It seems more of us are willing to express the view that labels do not portray Jewish individuals with accuracy and often lead to false assumptions. Instead of defending labeling as an ideal system of classification, people are now rationalizing it as an imperfect system still worth using.

This is definitely progress, but perhaps we can now take the next step and demonstrate once and for all that any trifling conveniences of labeling are dwarfed by the detriments; that labeling is a destructive force in the community; that the perceived benefits of labeling are in fact illusory; and that we would be far better off as individuals and as a nation if we eliminated labels from our collective vocabulary cold turkey.


Let us give thought to some of the more popular labels. The term “Modern Orthodox” is either a badge of honor or among the worst of insults, depending on whom you survey. Referring to someone as “more modern” is often a euphemism for “less serious about halacha.” This is a way of looking down on people while feigning respect for them.

(Actually, there is nothing modern about not following halacha – Jews have been disregarding halacha for thousands of years.)

On the other hand, those who proudly refer to themselves as “Modern Orthodox” interpret the label to mean complete allegiance to Torah while incorporating the best the modern world has to offer. Lost in the shuffle is the concept that tradition itself has always supported this idea. Integrating the advances in the world around us without compromising halacha is part and parcel of Judaism, not something that needs to be noted with an additional adjective such as “modern.”

As a result of the obvious potential for misunderstanding, derivative labels have been introduced. Some people go with MODERN Orthodox or Modern ORTHODOX, intending to emphasize halachic laxness or a minimalist approach to modernity, respectively.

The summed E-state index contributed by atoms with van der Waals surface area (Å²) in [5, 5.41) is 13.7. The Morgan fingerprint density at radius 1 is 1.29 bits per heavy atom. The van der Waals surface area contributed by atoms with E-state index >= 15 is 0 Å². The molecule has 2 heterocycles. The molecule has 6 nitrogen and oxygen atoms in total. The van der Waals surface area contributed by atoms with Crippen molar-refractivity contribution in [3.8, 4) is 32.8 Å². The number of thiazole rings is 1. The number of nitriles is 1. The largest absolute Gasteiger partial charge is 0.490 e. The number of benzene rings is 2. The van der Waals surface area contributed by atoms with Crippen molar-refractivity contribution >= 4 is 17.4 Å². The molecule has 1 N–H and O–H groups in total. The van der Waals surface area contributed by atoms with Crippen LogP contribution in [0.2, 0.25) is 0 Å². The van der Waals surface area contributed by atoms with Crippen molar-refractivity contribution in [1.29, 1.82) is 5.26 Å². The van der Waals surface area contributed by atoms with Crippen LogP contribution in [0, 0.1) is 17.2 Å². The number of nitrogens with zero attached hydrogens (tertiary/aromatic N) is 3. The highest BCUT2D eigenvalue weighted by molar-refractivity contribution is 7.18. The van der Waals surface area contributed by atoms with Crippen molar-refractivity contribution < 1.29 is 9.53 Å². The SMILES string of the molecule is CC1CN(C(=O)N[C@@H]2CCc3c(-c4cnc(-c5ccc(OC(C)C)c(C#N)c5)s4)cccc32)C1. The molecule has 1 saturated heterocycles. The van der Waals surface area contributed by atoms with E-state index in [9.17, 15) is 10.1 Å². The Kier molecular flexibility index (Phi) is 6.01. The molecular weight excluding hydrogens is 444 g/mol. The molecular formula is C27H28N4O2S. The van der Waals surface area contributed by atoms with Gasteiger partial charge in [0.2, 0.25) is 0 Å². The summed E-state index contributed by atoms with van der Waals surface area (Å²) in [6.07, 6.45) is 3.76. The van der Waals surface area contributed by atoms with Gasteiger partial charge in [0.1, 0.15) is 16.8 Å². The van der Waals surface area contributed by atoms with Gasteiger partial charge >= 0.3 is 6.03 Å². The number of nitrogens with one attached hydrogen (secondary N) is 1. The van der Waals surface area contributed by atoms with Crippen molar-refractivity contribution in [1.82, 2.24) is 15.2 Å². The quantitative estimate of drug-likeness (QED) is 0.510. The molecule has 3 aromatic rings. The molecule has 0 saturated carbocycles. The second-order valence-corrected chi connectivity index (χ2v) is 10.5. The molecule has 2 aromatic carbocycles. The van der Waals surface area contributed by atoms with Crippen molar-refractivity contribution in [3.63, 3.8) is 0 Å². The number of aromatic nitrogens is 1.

Then again, this little scheme implies that placing importance on modernity reflects a deviation from tradition. In addition, MODERN Orthodox uses the word “modern” to mean “compromiser of halacha to suit modern society” while Modern ORTHODOX uses “modern” to mean “up with the times.” As this sub-group of labels is both cumbersome and confusing, it never really caught on.

A more trendy approach is to refer to the “religious” class as “Modern Orthodox Machmir” and the compromisers as “Modern Orthodox Liberal.” “Machmir” presumably implies “strict adherence to halacha” – but isn’t that what “Orthodox” is supposed to mean? Is “Machmir” merely balancing out “Modern,” or is it there to demonstrate that “Modern” should be interpreted as “up with the times” and not “compromiser of halacha” (in other words, the good kind of “modern”)?

Further, “Machmir” has traditionally meant not that one is strict about halacha, but either that one is stricter than other legitimate opinions or beyond the letter of the law. Was Beis Shammai machmir? Did the individuals who comprised Beis Shammai consider themselves machmir? Did they consider Beis Hillel “modern”? What about the various times Beis Shammai took the more lenient approach?

Do those who refer to themselves as “Machmir” mean to say that they always follow the strictest halachic opinion? That would be odd indeed, as no one universally follows the strictest halachic opinion, nor is such an approach necessary or even desirable. Perhaps that is the true meaning of “Modern Orthodox Machmir” – an overly strict approach to halacha that is uniquely modern.

As for “Modern Orthodox Liberal” how could any self-respecting Jew admit to preferring a strictly liberal approach, a strictly strict approach, or anything other than an intellectually honest approach that strives for objective truth, however subjectively “lenient” or “strict” it may seem? How could Orthodoxy, which implies strict fidelity to halacha, be at the same time liberal?

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Rabbi Chananya Weissman is the founder of EndTheMadness and the author of seven books, including "Tovim Ha-Shenayim: A Study of the Role and Nature of Man and Woman." Many of his writings are available at He is also the director and producer of a documentary on the shidduch world, "Single Jewish Male." He can be contacted at [email protected].